A multitude of data has to be available to modern applications for after-sales service in the repair shop. A large proportion of this data is not, however, available via the diagnostic services of the vehicle but has to be obtained from other sources. The data may, for example, be stored in the back end and use a central or distributed database. An important requirement is also the central storage of the operating and error data read out as well as of the environmental and usage data of the service application. This makes it possible to use this data in subsequent analyses for product and service optimization.
To date, exchanging this data with a database in OTX diagnostic sequences was either impossible or had to be realized in a complex procedure involving external DLL calls. Softing is closing this gap with the new OTX Studio v3. Two OTX add-ons have been implemented for this purpose. These facilitate SQL queries and web services.
The SQL add-on supports the direct connection of the OTX sequence with frequently used databases, such as MySQL, MS-SQL and SQLite, as well as read and write access to the data stored there. For this purpose, the SQL add-on uses commands from the new OTX standard ISO-13209, such as for example CreateSQLConnection, ExecuteSQLQuery and NextSQLResult (for a continuous selection of stored data). Using the command GetSQLValueAsXXX makes it possible to read specific data in frequently used data type formats such as, for example, Integer, Float, Boolean, String and ByteField. The SQL add-on also supports the processing of database runtime errors. (see Figure 1)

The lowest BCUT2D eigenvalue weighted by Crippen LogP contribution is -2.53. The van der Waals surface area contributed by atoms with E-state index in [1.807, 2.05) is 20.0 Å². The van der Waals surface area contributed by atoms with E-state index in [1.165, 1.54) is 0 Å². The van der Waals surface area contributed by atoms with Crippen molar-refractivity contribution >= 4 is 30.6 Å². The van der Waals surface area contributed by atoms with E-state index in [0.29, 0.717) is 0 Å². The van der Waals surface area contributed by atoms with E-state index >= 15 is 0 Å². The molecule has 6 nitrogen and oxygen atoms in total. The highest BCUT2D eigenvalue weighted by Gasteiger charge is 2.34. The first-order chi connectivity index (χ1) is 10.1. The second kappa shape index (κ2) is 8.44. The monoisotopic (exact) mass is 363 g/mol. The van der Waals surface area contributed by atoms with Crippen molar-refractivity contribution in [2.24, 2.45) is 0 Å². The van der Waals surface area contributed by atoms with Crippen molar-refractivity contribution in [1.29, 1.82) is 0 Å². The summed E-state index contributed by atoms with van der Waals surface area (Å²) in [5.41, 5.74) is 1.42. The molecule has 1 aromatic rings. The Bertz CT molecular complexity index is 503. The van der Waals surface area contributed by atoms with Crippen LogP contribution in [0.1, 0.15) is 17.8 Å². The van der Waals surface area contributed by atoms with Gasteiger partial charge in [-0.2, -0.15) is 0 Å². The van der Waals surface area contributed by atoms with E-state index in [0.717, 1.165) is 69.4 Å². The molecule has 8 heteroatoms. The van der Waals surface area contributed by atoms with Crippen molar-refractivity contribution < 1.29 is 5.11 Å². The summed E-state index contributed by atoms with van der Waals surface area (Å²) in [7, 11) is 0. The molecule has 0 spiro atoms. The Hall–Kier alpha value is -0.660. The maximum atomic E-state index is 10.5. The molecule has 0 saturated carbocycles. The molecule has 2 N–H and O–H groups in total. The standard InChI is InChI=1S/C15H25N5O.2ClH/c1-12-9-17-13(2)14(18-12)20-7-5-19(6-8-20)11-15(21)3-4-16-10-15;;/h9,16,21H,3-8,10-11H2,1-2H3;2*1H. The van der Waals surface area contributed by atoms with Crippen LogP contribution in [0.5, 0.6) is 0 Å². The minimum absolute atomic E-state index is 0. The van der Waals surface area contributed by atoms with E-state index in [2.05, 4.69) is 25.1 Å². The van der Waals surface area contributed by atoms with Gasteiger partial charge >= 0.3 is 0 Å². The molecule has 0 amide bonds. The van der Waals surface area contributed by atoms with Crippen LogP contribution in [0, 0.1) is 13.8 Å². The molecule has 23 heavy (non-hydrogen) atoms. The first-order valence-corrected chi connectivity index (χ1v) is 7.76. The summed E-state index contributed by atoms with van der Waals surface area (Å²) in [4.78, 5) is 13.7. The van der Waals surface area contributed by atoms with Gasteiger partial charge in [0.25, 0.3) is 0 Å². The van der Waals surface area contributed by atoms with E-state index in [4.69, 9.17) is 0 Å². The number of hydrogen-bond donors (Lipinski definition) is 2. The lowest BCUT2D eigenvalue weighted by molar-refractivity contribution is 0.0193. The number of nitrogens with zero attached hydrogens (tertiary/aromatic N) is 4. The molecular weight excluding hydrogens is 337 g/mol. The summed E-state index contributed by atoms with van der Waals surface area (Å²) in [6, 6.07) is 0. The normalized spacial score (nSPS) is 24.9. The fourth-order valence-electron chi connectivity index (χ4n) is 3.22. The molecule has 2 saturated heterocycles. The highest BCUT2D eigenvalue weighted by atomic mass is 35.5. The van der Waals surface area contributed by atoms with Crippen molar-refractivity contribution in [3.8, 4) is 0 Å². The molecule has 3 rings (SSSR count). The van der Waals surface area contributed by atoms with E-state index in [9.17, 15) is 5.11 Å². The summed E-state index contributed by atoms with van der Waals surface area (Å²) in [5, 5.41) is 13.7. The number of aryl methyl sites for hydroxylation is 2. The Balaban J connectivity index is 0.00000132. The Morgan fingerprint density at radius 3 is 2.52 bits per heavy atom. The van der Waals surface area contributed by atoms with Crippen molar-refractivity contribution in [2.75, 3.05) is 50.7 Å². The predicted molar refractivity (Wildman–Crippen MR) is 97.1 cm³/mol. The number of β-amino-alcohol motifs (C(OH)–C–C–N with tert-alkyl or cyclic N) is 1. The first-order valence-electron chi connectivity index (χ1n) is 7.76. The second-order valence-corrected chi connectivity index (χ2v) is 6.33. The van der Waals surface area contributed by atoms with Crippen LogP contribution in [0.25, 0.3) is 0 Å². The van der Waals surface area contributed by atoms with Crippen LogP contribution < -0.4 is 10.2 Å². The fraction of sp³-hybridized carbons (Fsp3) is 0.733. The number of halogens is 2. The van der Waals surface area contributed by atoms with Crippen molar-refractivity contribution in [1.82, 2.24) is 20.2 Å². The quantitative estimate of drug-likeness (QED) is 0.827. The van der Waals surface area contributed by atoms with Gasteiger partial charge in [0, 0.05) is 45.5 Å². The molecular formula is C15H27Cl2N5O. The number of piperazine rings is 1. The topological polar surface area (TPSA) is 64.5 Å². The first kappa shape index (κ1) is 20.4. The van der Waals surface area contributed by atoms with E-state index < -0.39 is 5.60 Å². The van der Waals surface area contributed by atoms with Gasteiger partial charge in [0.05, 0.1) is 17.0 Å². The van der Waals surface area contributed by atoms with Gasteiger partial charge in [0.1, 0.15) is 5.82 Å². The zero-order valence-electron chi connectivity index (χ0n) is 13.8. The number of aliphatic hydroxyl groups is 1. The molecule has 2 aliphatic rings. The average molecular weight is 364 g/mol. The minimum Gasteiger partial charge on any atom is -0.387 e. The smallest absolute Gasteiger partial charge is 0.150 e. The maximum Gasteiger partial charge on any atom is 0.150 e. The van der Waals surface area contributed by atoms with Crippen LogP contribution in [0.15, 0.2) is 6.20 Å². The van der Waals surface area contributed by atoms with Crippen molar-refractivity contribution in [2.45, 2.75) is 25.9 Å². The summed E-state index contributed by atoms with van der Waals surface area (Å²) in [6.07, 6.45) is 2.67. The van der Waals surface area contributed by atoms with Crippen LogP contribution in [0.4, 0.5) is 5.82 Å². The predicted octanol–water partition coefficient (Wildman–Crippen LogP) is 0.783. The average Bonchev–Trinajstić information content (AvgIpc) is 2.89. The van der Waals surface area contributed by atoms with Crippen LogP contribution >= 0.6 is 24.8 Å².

Fig1: An OTX script example for data retrieval from SQL database
Another new feature in OTX Studio v3 is the web service add-on. This makes it possible to integrate data from a web server into OTX sequences via a configurable HTTP/HTTPS connection. A parameterizable URL address can be contacted with the OTX command ExecuteWebService. User name and password for document access or the specification of proxy registration data are available as optional parameters. Data in XML format can be accessed and processed using the commands defined in the new OTX standard. (see Figure 2)
Abb2: An OTX script example for retrieval of XML-file from the WEB server
For the very first time, data from central or distributed data sources can be integrated in diagnostic sequences simply and fast with these two add-ons of the new OTX Studio v3. And this provides a range of additional possibilities for OTX applications in manufacturing and the repair shop.